A “white, eyeless, shrimp-like crustacean” that only grows to around half an inch long, the Hay’s Spring amphipod has an extremely small range, limited only to Hay’s Spring within Rock Creek Park, which stretches across both Washington D.C. and Maryland. Discovered in 1940, the tiny population is particularly vulnerable to extinction, with flooding, urban waste, and otherwise minute changes to water quality having detrimental effects.

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IrinaK // Shutterstock

Massachusetts: Leatherback sea turtle

- Scientific name: Dermochelys coriacea
- Other states with species: Alabama, California, Connecticut, Delaware, Florida, Georgia, Hawaii, Louisiana, Maine, Maryland, Mississippi, New Hampshire, New Jersey, New York, North Carolina, Oregon, Rhode Island, South Carolina, Texas, Virginia, Washington
- IUCN category: Vulnerable

The leatherback sea turtle holds many superlative titles: It is not only the largest sea turtle in the world but also the deepest diving and most migratory and wide-ranging. They are also the only sea turtle that lacks a hard shell. They once filled every ocean beside the Arctic and Antarctic, but hunting by humans for their eggs and meat, marine pollution, predators, and commercial fisheries have all contributed to this species’ endangered status.

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Craig Stihler/USFWS // Wikimedia Commons

Michigan: Clubshell

- Scientific name: Pleurobema clava
- Other states with species: Illinois, Indiana, Kentucky, Mississippi, New York, Ohio, Pennsylvania, Tennessee, West Virginia
- IUCN category: Critically Endangered

With a bright yellow-to-brown, triangle-shaped shell, the clubshell is a small but easily recognizable mussel, historically taking up residence in the Wabash, Ohio, Kanawha, Kentucky, Green, Monogahela, and Allegheny Rivers and tributaries. Pollution from agricultural and industrial development has contributed to its reduction, particularly within the Ohio and Wabash Rivers. Another threat as of late has been the zebra mussel, a non-native mussel that multiplies rapidly and suffocates native species such as the clubshell.

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Kristen Lundh/USFWS // Flickr

Minnesota: Sheepnose mussel

- Scientific name: Plethobasus cyphyus
- Other states with species: Alabama, Illinois, Indiana, Iowa, Kentucky, Mississippi, Missouri, Ohio, Pennsylvania, Tennessee, Virginia, West Virginia, Wisconsin
- IUCN category: Endangered

Medium-sized, with a smooth, shiny shell, the sheepnose mussel spends its entire adult life buried in sand and gravel within shallow areas along rivers and streams. Historically widespread throughout the Mississippi River, dams, sedimentation, and pollution have all diminished its population.

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Dick Biggins/USFWS // Wikimedia Commons

Mississippi: Bayou darter

- Scientific name: Etheostoma rubrum
- Other states with species: N/A
- IUCN category: Endangered

First taxonified in 1966, the bayou darter is known for its quick movements and red-tipped fins. Pollution and mining runoff have sullied the waters it occupies, endangering the species.

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USFWS // Wikimedia Commons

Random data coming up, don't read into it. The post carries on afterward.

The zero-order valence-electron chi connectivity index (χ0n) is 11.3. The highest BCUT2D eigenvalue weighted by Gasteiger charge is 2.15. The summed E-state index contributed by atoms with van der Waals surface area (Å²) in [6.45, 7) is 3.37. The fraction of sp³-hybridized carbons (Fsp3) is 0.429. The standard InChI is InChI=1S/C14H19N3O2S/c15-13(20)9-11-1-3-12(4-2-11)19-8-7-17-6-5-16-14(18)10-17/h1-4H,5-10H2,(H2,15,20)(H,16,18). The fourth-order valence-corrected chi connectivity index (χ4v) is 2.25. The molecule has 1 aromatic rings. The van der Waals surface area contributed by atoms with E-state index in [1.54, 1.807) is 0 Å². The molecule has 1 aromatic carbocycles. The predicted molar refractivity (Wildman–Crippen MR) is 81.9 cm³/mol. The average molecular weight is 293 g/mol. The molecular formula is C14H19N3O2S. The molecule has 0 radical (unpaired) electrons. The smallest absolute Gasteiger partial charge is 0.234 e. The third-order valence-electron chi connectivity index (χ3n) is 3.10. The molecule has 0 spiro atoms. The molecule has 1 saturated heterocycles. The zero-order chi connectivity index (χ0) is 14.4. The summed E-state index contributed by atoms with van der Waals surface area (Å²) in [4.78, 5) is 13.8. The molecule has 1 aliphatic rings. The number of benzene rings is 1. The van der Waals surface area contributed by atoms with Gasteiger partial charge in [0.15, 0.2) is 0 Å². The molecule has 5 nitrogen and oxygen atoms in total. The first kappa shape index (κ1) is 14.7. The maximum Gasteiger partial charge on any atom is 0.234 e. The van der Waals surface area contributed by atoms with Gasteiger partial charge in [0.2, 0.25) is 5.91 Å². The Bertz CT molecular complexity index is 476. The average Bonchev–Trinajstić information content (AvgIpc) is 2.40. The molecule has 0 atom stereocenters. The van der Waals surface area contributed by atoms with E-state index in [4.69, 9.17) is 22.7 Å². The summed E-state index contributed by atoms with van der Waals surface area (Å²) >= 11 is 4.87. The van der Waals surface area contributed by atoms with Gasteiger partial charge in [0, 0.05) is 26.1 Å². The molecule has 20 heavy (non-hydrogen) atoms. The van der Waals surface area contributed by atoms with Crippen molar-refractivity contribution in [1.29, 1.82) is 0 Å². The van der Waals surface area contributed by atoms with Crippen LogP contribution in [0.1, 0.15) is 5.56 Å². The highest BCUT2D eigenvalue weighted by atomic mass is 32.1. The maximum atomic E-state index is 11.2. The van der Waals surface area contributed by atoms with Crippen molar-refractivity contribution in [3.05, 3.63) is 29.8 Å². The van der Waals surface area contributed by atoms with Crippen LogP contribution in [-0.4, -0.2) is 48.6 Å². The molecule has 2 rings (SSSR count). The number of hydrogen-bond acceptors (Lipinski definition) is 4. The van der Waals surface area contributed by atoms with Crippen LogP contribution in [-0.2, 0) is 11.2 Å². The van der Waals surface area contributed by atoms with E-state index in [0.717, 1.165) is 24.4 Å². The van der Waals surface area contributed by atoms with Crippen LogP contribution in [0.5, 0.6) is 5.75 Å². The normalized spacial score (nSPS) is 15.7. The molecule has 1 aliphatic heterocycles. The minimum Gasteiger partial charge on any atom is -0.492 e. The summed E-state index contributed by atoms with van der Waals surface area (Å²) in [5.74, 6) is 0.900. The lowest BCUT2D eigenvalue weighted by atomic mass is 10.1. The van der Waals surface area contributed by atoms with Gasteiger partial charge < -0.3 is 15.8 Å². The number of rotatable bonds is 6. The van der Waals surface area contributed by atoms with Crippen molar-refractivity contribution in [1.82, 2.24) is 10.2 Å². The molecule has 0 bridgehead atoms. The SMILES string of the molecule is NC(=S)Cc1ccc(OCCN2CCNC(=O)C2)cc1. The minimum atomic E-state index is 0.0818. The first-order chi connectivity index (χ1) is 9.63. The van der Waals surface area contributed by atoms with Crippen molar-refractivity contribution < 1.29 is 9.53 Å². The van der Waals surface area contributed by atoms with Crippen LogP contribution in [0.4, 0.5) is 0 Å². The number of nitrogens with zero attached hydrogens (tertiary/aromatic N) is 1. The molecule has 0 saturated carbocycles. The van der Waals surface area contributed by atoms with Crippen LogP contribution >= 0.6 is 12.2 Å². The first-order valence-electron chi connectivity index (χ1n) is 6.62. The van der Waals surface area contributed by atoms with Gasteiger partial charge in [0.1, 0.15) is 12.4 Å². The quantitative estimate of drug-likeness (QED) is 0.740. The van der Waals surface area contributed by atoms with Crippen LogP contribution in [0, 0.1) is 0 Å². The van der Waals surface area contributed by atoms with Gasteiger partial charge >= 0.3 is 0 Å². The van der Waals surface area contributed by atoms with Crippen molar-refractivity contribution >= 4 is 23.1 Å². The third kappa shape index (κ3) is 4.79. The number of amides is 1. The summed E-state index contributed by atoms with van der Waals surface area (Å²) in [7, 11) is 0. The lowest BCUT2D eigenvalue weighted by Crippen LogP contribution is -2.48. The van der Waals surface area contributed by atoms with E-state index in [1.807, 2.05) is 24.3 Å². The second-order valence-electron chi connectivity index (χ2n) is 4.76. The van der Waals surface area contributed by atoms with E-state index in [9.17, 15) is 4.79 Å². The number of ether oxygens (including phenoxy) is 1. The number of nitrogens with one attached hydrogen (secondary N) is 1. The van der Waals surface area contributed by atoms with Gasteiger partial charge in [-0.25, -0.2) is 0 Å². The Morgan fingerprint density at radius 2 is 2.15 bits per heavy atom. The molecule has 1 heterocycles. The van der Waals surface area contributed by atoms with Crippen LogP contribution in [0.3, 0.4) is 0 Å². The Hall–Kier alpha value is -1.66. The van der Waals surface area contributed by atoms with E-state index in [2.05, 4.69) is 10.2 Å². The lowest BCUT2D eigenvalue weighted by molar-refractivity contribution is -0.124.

Missouri: Benton County cave crayfish

- Scientific name: Cambarus aculabrum
- Other states with species: Arkansas
- IUCN category: Critically Endangered

Distinct from other crayfish due to its complete lack of pigment, the Benton County cave crayfish makes its home along pool walls and stream edges. Only first described as a new species in the late 1980s, its biggest threat is lowering water quality—though limited distributions and reproductive opportunities also threaten the species.

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Richard Seeley // Shutterstock

Montana: Whooping crane

- Scientific name: Grus americana
- Other states with species: Kansas, Nebraska, North Dakota, Oklahoma, South Dakota, Texas, Wisconsin
- IUCN category: Endangered

The tallest North American bird at nearly 5 feet, the whooping crane has a widely varied diet, including everything from frogs, rodents, and smaller birds to acorns, insects, and berries. Historically, the bird populated a range stretching from longitudinally from Utah to New Jersey and latitudinally from Canada to central Mexico. Though its population was projected to be between 500 and 700 in 1870, it declined to only 16 by 1941 due to hunting and continues to lower today as a result of hurricanes, contaminant spills, and power lines.

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Cephas // Wikimedia Commons

Nebraska: Eskimo curlew

- Scientific name: Numenius borealis
- Other states with species: Alaska, Texas
- IUCN category: Critically Endangered

So many Eskimo curlew migrated from South America to the Alaskan and Canadian Arctic in the mid-19th century that “historic reports tell of the skies being full of Eskimo curlews at they migrated through the prairie states and provinces.” The extinction of the Rocky Mountain grasshopper, a major food source, and habitat loss due to agricultural development have since diminished populations nearly to extinction. The Eskimo curlew can be identified by its cinnamon color and v-shaped black markings.

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Olin Feuerbacher/USFWS // Wikimedia Commons

Nevada: Devils Hole pupfish

- Scientific name: Cyprinodon diabolis
- Other states with species: N/A
- IUCN category: Critically Endangered